Baby got Berk

By Roy Ribitzky

Maria Uminski/Collegian

“Is Baby Berk out here? Oh…YES!” shouted drunken residents as they stumbled outside John Adams Hall at two in the morning one Wednesday night.

This is something I take issue with regarding our new mobile food service, and I am not alone. Baby Berk, a large truck that has built-in grills, fryers, freezers and refrigerators to serve burgers and fries at almost all times of the day is great for students like me who travel all over campus and work a night job. After some time, though, I came to find Baby Berk’s timing and location in the Southwest Area problematic.

The problem arose when I came back to John Adams after 4 a.m. on a weekend and saw Baby Berk, parked in the John Adams lot, surrounded by a huge crowd of people. And it was loud. As I looked around, I could see the annoyed look of residents on lower floors in the surrounding buildings. On top that, the entire JA “stoop” – the stairs leading up to the entrance – was cluttered with trash.

“OK, OK, it’s a Saturday night, people are out,” I thought to myself initially. Then it continued day after day.

What messages are we sending to students, especially about Southwest? I can say proudly that I am living in Southwest for my fourth consecutive year; I love this place. I also recognize, however, the many stereotypes surrounding “Swesties” and basic media portrayals of college students. And you know what? Not everyone stays awake until the sun comes up. Not everyone binge drinks, and some people don’t drink at all. Not everyone goes on screaming rants outside residence halls. Unfortunately, some students Baby Berk has attracted in the John Adams lot perpetuate those stereotypes, and that is not fair to students or to Baby Berk.

“Baby Berk is slated to be in operation seven days a week. During the weekdays, students can expect to look out for the truck from around noon to midnight, and from about 5 p.m. to the early morning hours during the weekend,” read the Daily Collegian’s September article unveiling Baby Berk.

It is not just the weekends that Baby Berk leaves a bundle of trash in the area. When it isn’t raining, Baby Berk has been outside of JA,  John Quincy Adams, Prince, and Patterson and MacKimmie on some school nights until 2 a.m.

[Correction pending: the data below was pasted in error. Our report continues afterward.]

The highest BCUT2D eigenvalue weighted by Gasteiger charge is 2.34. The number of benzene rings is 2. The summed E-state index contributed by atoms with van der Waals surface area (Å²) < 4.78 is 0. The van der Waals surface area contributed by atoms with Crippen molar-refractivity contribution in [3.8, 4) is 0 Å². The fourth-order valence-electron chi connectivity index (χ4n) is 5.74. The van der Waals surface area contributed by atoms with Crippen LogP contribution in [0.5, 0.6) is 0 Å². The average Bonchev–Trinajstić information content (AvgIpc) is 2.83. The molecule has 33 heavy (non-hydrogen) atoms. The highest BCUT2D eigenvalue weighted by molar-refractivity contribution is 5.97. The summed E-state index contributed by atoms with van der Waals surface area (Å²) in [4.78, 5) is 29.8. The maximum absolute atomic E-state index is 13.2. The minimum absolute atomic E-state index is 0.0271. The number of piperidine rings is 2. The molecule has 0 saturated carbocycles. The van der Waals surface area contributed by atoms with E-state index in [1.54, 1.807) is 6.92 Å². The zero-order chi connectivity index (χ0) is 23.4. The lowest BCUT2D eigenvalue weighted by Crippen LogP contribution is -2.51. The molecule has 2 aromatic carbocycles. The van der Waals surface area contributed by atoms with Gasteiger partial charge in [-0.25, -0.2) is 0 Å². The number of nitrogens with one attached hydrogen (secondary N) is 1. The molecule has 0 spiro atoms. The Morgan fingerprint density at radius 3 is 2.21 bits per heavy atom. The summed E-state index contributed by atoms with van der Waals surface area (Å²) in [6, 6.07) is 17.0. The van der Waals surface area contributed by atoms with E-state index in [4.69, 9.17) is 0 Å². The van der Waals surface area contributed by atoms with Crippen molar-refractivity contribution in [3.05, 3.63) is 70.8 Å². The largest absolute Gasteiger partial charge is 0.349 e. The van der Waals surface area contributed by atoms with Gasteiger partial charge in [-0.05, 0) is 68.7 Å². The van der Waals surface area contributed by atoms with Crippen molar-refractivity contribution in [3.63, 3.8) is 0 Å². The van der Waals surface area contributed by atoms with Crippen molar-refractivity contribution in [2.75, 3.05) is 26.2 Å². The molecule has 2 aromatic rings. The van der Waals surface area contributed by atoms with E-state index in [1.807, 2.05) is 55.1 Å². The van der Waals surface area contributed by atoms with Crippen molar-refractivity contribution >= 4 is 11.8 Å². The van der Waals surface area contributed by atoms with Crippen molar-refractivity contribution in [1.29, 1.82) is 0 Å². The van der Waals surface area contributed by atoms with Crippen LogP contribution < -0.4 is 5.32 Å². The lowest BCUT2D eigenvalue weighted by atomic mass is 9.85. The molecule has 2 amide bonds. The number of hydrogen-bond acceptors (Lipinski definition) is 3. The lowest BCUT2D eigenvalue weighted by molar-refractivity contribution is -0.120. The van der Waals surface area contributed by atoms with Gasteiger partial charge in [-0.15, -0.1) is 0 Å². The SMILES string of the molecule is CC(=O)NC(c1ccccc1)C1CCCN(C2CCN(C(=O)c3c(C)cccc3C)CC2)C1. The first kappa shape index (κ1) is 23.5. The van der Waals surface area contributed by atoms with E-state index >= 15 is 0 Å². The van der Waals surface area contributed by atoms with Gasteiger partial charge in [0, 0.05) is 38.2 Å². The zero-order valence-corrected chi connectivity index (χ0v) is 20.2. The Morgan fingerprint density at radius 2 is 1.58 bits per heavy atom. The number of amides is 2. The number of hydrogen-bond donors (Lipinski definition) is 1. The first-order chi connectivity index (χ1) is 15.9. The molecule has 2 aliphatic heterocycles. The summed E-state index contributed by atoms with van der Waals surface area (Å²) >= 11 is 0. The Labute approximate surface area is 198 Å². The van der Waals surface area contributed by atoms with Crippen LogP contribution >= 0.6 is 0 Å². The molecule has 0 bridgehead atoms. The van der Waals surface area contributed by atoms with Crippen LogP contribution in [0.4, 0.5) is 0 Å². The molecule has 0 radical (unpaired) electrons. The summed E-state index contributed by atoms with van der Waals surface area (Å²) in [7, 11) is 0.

Hayley Mandeville of John Adams summarized her feelings about Baby Berk’s late night presence in the JA lot.

“I think Baby Berk is good in the sense of when the DCs are closed, people need a place to eat, and it’s great when they feed the construction workers and staff [during the day],” she said. “But at night they are more of a disturbance than anything when it parks itself in residential areas between buildings [drawing] large crowds that normally wouldn’t be out there.”

“I’m not the only person who dislikes being woken up or who’s been woken up, [especially by Baby Berk] at 1:30 in the morning and the crowd that it draws,” she added, “nor do I like walking to class at 8:00 a.m. having to navigate through the hamburger buns, paper plates, fries and trash, especially when it’s raining – it’s disgusting.”

The police response has been less than supportive. On numerous occasions, the UMass Police Department has been called for excessive noise and brawls in the Baby Berk crowd. Their response? “Call UMass Dining.”  It’s not likely that they’ll be there at 2 a.m. on a Tuesday night.

But the lack of police support does not end there. What are we to do when an ambulance is called to transport a student with alcohol poisoning and this massive truck and rowdy crowd is packed into an already tight space? Thankfully we haven’t had to test that out, but if it were to happen, I doubt UMPD would need extra motivation to call UMass Dining themselves.

In the Collegian article, Ken Toong said, “Wherever the truck is parked, there will be a whole line of customers. It’s a good way to build community with good food, not very expensive and have nice conversation.”

The only community building witnessed so far has not been because of the line formed waiting for the food, but the liquid courage flowing through the students at four in the morning and the anger floormates express to each other when they couldn’t get enough sleep the night before because Baby Berk was inconveniently parked outside their window.

We have to think of the precedent, however unintentional, Baby Berk is setting. Some students in the Baby Berk crowd are out later every night disturbing other residents and trash is left all over the place for students to tiptoe through and maintainers to clean up, as if they didn’t enough to deal with already. It’s just inconsiderate.

So what can we do about this? While having students vote on Facebook and Twitter for Baby Berk to come to their location is a great community builder, Mandeville thinks that Baby Berk should “stick to centralized parts of campus. A centralized place where people know it will be. At the John Adams parking lot, it draws even more people here. We don’t need any extra selling points of Southwest.”

There is no doubt UMass Dining is tapping into the late night ordering and delivery market in Amherst, and good for them for doing so. If they are willing to invest in expensive trucks, though, why not instead open the dining commons on weekends until 2 a.m.? If that can’t work, I’m sure UMass Dining would love to get positive criticism and ideas, so give them a call or send them an e-mail.

Either way, let’s open up a discussion about what students and UMass Dining can do to better serve the community.

Roy Ribitzy is a Collegian columnist. He can be reached at [email protected]